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3. Why is Peer Support Important?

The Peer Support model has been recognized as an important component of Workforce Safety, Adverse Event Management, Safety Culture, and Patient Safety.

Workforce Safety
The expectation that clinicians deftly manage the stresses of practice often predisposes healthcare professionals involved in adverse events to experience isolation, blame, and shame. Adverse events and difficult situations commonly result in staff stress, burnout and, in severe situations, PTSD.

Signs and symptoms of an impacted clinician can include:

  • Behavioral: Insomnia, inability to get things done, burnout, hypervigilance.
  • Emotional: Anxiety, fear, guilt, shame, anger, isolation, moodiness, depression, decreased self-worth, feeling out of control.
  • Cognitive: Indecision, confusion, inability to concentrate, obsessive re-play of event, loss of humor, loss of creativity.
  • Physical: Fatigue, nausea, backache, headache.

There is a growing body of evidence that Peer Support is an effective tool in helping staff successfully manage difficult situations, increase resiliency, and decrease burnout. Peer Support helps mitigate the 3 components of staff burnout: emotional exhaustion, depersonalization, and reduced efficacy.

Studies have shown that support from fellow colleagues is the most preferred source of emotional support following an adverse patient-related event. The second most preferred source of emotional support following an adversepatient-related event is from managers/supervisors. The Peer Support model prepares both colleagues and managers/supervisors to effectively support clinicians involved in adverse patient-related events.

Preferred Sources of Emotional Support for Healthcare Providers After an Adverse Event

Adverse Event Management
Peer Support is a major part of every step of Adverse Event Management, from immediate actions, to the investigation, to the resolution process.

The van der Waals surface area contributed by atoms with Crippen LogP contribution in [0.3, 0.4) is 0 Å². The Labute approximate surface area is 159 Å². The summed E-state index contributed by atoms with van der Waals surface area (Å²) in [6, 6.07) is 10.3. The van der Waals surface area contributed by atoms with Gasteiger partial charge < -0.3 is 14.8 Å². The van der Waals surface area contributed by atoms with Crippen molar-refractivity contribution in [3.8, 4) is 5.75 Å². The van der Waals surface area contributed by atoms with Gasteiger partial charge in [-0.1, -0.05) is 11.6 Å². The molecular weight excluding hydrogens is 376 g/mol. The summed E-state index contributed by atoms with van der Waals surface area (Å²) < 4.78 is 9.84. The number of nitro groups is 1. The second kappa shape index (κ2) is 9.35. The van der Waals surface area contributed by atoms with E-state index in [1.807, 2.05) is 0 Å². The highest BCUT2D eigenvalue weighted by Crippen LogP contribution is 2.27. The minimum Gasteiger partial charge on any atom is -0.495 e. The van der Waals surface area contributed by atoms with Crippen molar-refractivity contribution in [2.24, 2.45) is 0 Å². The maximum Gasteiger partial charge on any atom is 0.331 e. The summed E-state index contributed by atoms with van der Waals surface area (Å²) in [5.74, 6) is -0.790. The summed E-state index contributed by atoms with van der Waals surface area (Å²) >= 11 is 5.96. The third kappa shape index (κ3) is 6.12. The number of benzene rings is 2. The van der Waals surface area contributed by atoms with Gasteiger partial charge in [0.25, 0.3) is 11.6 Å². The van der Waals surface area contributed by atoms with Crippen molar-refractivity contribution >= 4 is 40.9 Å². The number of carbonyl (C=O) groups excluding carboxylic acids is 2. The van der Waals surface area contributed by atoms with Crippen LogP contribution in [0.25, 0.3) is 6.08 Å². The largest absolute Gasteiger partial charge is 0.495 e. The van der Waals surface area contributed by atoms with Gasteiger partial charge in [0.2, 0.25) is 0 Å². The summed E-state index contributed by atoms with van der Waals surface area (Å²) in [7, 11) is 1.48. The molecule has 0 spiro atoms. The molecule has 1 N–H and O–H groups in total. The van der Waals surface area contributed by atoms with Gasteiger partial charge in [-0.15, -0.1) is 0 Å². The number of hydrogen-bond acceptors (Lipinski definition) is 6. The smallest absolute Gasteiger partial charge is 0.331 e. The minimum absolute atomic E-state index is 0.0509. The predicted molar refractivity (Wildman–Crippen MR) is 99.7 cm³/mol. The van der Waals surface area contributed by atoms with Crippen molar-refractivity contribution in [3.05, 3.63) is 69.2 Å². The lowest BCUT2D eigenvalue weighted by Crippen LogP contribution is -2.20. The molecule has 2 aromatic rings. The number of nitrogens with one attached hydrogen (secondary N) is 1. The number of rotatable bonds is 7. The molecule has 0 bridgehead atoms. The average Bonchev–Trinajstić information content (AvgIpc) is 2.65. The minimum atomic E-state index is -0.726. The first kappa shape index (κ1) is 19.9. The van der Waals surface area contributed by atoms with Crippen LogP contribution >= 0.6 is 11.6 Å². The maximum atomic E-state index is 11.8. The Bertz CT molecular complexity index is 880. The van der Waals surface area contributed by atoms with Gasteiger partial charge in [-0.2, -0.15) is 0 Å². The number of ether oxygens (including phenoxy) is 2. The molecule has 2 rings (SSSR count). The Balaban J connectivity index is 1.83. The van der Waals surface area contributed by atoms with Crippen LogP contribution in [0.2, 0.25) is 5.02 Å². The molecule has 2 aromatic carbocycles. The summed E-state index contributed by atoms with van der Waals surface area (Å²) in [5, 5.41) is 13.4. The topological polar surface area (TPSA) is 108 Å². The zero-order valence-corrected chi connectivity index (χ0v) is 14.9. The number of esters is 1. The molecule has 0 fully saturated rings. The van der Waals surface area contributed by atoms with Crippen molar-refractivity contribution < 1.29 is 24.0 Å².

Recommended Steps for Adverse Event Management

1. Immediate Action2. Investigation3. Resolution
Immediate mitigation
Patient/family communication
Provider support
Root Cause Analysis (RCA)
Patient/family communication
Regulatory/financial reporting
Provider support
Case resolution
Manage claims
Patient/family council
Provider support

Safety Culture
A Peer Support program guides an institution away from a culture of invulnerability, isolation, and shame and toward a culture of open communication, clinician well-being, and Patient Safety. When staff know that a Peer Support program has been established to support them, the shame and fear staff may otherwise experience when involved in an AE is mitigated. Experiences are normalized and blame is shifted away from the individual. A culture is fostered in which staff can comfortably disclose errors, and processes and policies can be put into place to prevent these errors from reoccurring.

Patient Safety
Workforce Safety is a prerequisite for Patient Safety. How can staff care for others when they themselves are enduring a crisis? The second victim phenomenon increases the likelihood of medical errors and suboptimal care as the second victim suffers emotional and physical disturbances following a patient-related AE. Peer Support facilitates workforce readiness, ensuring that patients remain safe while under the care of healthcare providers.

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